In the aftermath of a fabulous win over our North London rivals, the role and performance of Martin Odegaard is rightly receiving high praise, not just from us fans but from his ‘current’ manager, Mikel Arteta.
However, I am keen to highlight how the Norwegian’s place in the team is positively influencing others, notably Emile Smith Rowe. Many of us, myself included, wondered at the wisdom of shunting the ‘Croydon de Bruyne’ to the left to accommodate the new arrival, particularly given how well he had been playing centrally in the post-Christmas revival. Indeed, I ran a Twitter poll leading up to Sunday’s Derby asking who should start centrally, Smith Rowe or Odegaard and 54% wanted the young Englishman.
I guess that us why Arteta is paid the big bucks, as he has insisted from day one that he thought the two creative players could work in the same team. The reason why he is correct when you analyse it is quite simple, because in Smith Rowe, Odegaard and Saka he has three like minded players, all of whom move the ball quickly, all of whom have creativity and crucially all of whom combine the latter with a work ethic.
I think the days of Aubameyang being used in the left are over and I think, however talented he might be Pepe, needs to adapt or be content to be an impact substitute. Any lingering concerns we might have had about lack of natural width using Saka and Smith Rowe as wide players in a three must now be pushed aside, because full backs will be encouraged and allowed to space to overlap and attack the space. The Interchange and positive impact of the Smith Rowe, Tierney partnership was there for all to see on Sunday and in the Scot, we have the best left back in the division in my view.
The intelligent use of Tierney and his ability to reach the by-line and cutback will only improve. Smith Rowe coming in field having found his partner or indeed leaving space for Xhaka to find him, allows the youngster to be on the edge of the back or arriving to get on the end of the cut-back and I am sure he will start adding more goals. We have seen Saka do the same from the left. Someone whose football opinion I respect, observed on Sunday that Smith-Rowe was the closest player we have had to Samir Nasri in his pomp at Arsenal.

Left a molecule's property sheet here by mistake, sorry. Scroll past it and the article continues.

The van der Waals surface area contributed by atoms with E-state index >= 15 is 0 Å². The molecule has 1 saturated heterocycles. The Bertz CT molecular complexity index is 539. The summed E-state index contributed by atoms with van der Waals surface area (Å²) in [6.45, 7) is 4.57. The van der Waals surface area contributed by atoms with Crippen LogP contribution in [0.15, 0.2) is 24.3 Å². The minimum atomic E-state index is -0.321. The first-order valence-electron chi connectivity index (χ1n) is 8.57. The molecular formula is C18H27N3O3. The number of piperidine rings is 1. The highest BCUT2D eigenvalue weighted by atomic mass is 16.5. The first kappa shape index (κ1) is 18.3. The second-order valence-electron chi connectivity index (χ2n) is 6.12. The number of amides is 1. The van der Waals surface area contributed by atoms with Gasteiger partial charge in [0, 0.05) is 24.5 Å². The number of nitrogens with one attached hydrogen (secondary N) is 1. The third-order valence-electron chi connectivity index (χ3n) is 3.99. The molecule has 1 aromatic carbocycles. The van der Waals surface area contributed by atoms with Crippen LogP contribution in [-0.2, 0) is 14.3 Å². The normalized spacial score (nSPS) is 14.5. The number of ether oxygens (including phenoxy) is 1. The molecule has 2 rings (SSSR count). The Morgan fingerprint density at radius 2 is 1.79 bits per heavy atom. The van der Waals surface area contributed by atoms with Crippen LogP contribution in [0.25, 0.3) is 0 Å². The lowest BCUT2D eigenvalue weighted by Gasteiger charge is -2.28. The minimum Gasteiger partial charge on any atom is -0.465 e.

This comparison struck me on so many levels. Smith Rowe has the same close control, ability to beat a man, superb work ethic, a vicious shot, along with excellent vision and a penchant for an intricate one, two in an around the penalty area. However, the truly interesting part, is that Nasri, like Smith Rowe now and like Ljungberg, Rosicky, Hleb and Arshavin before them both, initially and perhaps always saw themselves as central attacking midfielders. Perhaps Arteta, like Wenger post Invincibles, wants a team where there the behind the striker are simply talented, skillful ballers, who all want to make things happen, wherever they are nominally positioned. As long as they work hard and know their duties and positions without the ball, fluidity, flexibility, and interchange, will be encouraged in possession.
Perhaps the reason why such tactics never quite worked for Wenger with as much consistency as we might have liked, was that he never replaced Gilberto, or even a young Flamini entirely and found a genuinely disciplined midfield platform. It will remain to be seen what the pivot is next season but Partey and Xhaka is working well at present and their discipline will allow the continued attacking width from Tierney beyond Smith Rowe and Cedric/Bellerin beyond Saka.
To finish the article and the Smith Rowe comparison with Samir Nasri I just wanted to look at the French playmaker’s goals impact mostly from wide in his three seasons. Nasri was only a year older than Smith Rowe when he arrived at Arsenal and in three seasons, with Fabregas, in the central creative role, he ostensibly wanted, he scored 18 Premier League goals in 75 appearances. In his last season he scored 1O in the league playing primarily where Arteta currently sees Smith Rowe. I am sure in a team that has been lacking in goals from midfield we would love to see him chip in with Saka and Odegaard and I have little doubt he will.
This is the full unedited version of yesterday’s Sun Football Fan’s View
Passionate fifty-something Arsenal supporter who has been making the journey to N5 regularly since the early 1980s – although his first game was in 1976. Always passionate when talking about The Arsenal, Dave decided to send a guest blog to Gunnersphere in the summer of 2011 and has not stopped writing about the Gunners since.
He set up his own site – 1 Nil Down 2 One Up – in February 2012, which he moved on in 2016 to concentrate on freelance writing and building Gunners Town, which he launched with Paul in 2014.
The objective of GT was to be new and fresh and to give a platform for likeminded passionate Arsenal fans wishing to write about their team. Dave still of course, writes for the site himself and advises the ever-changing writing crew.